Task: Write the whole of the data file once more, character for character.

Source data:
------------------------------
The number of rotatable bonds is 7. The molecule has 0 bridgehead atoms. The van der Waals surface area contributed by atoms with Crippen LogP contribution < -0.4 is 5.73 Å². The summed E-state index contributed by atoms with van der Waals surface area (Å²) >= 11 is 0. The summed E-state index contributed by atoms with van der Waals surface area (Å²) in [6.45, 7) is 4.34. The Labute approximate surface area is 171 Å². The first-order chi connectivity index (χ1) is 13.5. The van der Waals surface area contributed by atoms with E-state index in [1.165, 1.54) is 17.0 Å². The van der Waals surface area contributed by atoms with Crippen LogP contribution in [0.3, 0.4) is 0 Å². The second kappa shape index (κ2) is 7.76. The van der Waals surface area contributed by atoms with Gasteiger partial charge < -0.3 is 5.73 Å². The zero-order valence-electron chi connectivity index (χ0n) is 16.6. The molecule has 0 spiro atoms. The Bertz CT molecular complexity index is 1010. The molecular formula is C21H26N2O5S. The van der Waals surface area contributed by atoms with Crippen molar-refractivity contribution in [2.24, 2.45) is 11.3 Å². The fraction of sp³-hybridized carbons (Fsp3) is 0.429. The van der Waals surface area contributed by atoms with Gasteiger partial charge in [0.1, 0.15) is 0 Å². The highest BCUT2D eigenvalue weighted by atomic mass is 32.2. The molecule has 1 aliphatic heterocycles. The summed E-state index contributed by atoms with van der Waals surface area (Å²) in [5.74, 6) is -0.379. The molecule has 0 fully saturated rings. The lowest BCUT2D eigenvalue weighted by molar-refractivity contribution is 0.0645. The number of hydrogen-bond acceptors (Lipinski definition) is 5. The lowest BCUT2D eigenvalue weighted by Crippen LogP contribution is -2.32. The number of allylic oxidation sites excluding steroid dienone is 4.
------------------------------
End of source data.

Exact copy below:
The number of rotatable bonds is 7. The molecule has 0 bridgehead atoms. The van der Waals surface area contributed by atoms with Crippen LogP contribution < -0.4 is 5.73 Å². The summed E-state index contributed by atoms with van der Waals surface area (Å²) >= 11 is 0. The summed E-state index contributed by atoms with van der Waals surface area (Å²) in [6.45, 7) is 4.34. The Labute approximate surface area is 171 Å². The first-order chi connectivity index (χ1) is 13.5. The van der Waals surface area contributed by atoms with E-state index in [1.165, 1.54) is 17.0 Å². The van der Waals surface area contributed by atoms with Crippen LogP contribution in [0.3, 0.4) is 0 Å². The second kappa shape index (κ2) is 7.76. The van der Waals surface area contributed by atoms with Gasteiger partial charge < -0.3 is 5.73 Å². The zero-order valence-electron chi connectivity index (χ0n) is 16.6. The molecule has 0 spiro atoms. The Bertz CT molecular complexity index is 1010. The molecular formula is C21H26N2O5S. The van der Waals surface area contributed by atoms with Crippen molar-refractivity contribution in [2.24, 2.45) is 11.3 Å². The fraction of sp³-hybridized carbons (Fsp3) is 0.429. The van der Waals surface area contributed by atoms with Gasteiger partial charge in [0.1, 0.15) is 0 Å². The highest BCUT2D eigenvalue weighted by atomic mass is 32.2. The molecule has 1 aliphatic heterocycles. The summed E-state index contributed by atoms with van der Waals surface area (Å²) in [5.74, 6) is -0.379. The molecule has 0 fully saturated rings. The lowest BCUT2D eigenvalue weighted by molar-refractivity contribution is 0.0645. The number of hydrogen-bond acceptors (Lipinski definition) is 5. The lowest BCUT2D eigenvalue weighted by Crippen LogP contribution is -2.32. The number of allylic oxidation sites excluding steroid dienone is 4.